A great impact, indeed - but what about all the pain that Mr. Marx's ideologies have caused, and the brutality they have inspired? “Capital,” along with “The Communist Manifesto,” have been used by revolutionaries around the world to justify barbarism. This was just as true for Vladimir Lenin and Josef Stalin in the Soviet Union as it was for Mao Zedong in China and Pol Pot in Cambodia.

The positive influence that Marxism had on the anti-colonial liberation movements of the 20th century did little to outweigh those atrocities. In the states of the former Eastern bloc especially, Marxism degenerated into validation for a totalitarian ruling class. Those leaders may have erected larger-than-life, concrete tributes to Mr. Marx and Mr. Engels, but their misrepresentation of the two thinkers' intellectual musings resulted in nothing less than misery, squalor and a lack of basic freedoms.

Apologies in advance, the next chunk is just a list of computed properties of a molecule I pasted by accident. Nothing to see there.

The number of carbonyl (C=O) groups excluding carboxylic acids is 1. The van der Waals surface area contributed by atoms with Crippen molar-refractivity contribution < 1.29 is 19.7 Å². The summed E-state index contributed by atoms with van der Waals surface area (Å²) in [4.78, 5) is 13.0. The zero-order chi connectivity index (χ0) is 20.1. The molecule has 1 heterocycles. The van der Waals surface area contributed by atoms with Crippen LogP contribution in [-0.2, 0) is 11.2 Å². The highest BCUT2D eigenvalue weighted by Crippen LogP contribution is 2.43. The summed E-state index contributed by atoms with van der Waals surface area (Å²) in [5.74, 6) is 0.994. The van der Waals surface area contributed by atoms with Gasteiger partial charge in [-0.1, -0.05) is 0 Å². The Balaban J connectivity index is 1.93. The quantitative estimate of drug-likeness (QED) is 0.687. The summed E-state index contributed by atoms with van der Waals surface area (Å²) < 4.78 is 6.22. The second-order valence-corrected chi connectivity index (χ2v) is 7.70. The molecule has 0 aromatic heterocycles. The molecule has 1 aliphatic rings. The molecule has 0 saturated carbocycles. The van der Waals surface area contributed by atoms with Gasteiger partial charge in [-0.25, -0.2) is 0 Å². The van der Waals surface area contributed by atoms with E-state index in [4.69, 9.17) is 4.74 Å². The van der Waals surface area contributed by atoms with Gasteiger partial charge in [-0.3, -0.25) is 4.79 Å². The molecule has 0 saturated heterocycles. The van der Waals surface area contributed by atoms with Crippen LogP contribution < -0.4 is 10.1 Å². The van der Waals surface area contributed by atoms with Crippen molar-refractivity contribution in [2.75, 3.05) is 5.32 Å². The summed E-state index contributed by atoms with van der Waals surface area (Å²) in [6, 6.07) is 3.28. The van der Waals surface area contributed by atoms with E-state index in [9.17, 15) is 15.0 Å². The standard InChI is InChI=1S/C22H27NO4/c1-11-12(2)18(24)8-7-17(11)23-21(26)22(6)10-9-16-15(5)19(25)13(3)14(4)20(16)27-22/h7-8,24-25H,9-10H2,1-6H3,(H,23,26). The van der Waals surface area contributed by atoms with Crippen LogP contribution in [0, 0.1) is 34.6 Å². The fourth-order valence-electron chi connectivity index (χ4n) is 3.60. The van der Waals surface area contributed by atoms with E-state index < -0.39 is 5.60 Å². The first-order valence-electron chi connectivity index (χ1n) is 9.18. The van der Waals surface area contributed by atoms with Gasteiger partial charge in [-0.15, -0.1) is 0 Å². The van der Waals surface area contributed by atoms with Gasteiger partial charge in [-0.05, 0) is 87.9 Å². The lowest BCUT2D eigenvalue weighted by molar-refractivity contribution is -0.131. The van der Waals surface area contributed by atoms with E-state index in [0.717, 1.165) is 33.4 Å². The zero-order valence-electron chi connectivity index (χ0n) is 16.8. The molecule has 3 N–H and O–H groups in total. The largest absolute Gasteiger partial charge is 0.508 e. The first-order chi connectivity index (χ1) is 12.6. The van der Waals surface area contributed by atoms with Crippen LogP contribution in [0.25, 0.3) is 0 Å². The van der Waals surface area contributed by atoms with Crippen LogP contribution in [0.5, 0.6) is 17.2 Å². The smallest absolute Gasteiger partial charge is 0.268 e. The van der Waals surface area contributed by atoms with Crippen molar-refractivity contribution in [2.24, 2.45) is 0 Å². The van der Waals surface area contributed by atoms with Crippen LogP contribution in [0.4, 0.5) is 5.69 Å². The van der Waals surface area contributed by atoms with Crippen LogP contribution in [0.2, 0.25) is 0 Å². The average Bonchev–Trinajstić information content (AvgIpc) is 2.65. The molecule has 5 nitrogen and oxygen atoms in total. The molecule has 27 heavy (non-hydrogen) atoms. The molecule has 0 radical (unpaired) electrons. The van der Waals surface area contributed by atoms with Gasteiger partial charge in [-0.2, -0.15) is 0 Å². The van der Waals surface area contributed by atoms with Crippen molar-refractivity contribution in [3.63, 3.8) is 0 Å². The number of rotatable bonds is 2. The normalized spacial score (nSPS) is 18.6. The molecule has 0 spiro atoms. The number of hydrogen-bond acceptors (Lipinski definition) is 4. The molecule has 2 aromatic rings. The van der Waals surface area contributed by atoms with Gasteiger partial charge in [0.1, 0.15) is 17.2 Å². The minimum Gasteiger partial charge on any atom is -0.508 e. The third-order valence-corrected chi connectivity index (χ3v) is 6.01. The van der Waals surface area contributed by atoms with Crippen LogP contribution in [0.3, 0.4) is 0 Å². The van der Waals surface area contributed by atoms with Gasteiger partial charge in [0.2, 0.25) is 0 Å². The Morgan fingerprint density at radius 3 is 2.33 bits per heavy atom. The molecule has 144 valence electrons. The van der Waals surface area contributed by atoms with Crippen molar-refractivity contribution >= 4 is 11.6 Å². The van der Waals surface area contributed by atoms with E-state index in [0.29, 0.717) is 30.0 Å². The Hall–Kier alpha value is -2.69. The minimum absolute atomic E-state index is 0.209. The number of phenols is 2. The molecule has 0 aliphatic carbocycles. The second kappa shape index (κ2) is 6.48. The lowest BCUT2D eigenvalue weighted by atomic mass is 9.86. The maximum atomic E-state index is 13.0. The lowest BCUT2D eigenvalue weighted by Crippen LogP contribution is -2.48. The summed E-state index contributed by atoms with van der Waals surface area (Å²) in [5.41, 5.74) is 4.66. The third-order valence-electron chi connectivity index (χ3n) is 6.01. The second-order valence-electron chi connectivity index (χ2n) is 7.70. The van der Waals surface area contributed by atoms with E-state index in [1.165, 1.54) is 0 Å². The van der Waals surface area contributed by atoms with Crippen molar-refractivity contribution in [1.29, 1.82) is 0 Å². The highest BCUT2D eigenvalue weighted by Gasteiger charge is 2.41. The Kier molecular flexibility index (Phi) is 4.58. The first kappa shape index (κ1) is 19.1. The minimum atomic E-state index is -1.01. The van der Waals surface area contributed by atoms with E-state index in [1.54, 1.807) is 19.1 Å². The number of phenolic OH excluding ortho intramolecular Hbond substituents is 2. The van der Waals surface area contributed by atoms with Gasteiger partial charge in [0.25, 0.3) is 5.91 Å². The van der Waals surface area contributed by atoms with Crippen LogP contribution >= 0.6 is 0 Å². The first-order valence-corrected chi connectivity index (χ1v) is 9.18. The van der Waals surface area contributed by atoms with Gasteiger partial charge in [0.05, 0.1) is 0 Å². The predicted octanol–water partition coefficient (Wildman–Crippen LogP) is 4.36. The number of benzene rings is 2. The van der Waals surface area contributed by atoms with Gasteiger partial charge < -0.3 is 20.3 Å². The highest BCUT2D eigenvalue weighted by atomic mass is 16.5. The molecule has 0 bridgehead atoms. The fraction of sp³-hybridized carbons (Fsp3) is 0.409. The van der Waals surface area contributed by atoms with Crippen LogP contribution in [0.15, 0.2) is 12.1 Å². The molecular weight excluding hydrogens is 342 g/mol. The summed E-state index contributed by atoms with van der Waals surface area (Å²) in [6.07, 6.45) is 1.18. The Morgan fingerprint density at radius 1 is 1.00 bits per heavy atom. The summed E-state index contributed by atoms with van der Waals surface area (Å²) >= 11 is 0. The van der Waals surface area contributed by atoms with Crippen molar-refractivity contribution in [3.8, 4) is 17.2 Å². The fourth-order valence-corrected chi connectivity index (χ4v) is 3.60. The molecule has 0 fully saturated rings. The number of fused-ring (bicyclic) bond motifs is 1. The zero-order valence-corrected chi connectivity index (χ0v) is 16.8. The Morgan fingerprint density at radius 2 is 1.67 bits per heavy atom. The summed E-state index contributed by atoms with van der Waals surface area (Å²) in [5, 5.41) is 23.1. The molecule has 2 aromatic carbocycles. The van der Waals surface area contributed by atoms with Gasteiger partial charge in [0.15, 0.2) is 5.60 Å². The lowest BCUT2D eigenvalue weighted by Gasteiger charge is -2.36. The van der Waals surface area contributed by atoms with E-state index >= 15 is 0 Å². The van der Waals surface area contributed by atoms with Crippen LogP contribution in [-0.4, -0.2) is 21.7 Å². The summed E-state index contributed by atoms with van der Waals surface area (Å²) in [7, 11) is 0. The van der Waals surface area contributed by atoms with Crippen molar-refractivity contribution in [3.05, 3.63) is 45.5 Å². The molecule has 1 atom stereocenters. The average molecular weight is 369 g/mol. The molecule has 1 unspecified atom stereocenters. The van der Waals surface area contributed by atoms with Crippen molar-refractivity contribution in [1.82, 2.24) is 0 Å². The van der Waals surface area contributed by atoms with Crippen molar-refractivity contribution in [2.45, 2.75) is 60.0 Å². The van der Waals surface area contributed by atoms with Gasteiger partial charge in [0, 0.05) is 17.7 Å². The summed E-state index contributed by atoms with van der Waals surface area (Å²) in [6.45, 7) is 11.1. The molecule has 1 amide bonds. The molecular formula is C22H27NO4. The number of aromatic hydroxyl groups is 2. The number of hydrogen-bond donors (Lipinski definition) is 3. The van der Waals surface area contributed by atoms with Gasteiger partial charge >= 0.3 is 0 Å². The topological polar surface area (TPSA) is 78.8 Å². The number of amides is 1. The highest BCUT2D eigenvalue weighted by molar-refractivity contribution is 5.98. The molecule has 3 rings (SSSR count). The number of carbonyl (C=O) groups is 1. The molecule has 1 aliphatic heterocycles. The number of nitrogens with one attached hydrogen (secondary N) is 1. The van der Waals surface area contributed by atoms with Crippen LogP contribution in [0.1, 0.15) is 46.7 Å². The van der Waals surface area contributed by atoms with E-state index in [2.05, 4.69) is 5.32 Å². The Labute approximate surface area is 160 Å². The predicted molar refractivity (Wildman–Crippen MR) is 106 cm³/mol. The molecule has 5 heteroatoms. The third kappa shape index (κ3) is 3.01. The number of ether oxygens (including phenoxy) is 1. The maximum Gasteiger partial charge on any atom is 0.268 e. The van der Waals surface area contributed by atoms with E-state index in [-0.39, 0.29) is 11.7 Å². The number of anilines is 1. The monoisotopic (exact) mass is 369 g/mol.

Of course, blaming Mr. Marx for what would happen later would be to engage in historical falsification. The same logic would lead one to place the burden of the Crusades, the Salem witch trials and recent pedophilia scandals in the Catholic Church at the feet of the four evangelists and the "good news" of the biblical New Testament. No rational person could possibly come to such a conclusion.

It would be infinitely more reasonable to assume that the Karl Marx, born in Trier, Germany, in 1818, who died in London in 1883, would have been more comfortable with the capitalism of the 20th-century West, than the socialism of the East.

Mr. Marx was at the forefront of the social struggles of his time but he was not a doctrinal nor an authoritarian type; he was a passionate scholar, seeking knowledge. The "eternal truths" of the then-socialist order would have been an abomination for him.

In fact, Mr. Marx even praised the capitalist system at times. And not just in his dispassionate, nuanced scholarly work, "Capital," but also in his later, more aggressive texts, such as the "Communist Manifesto."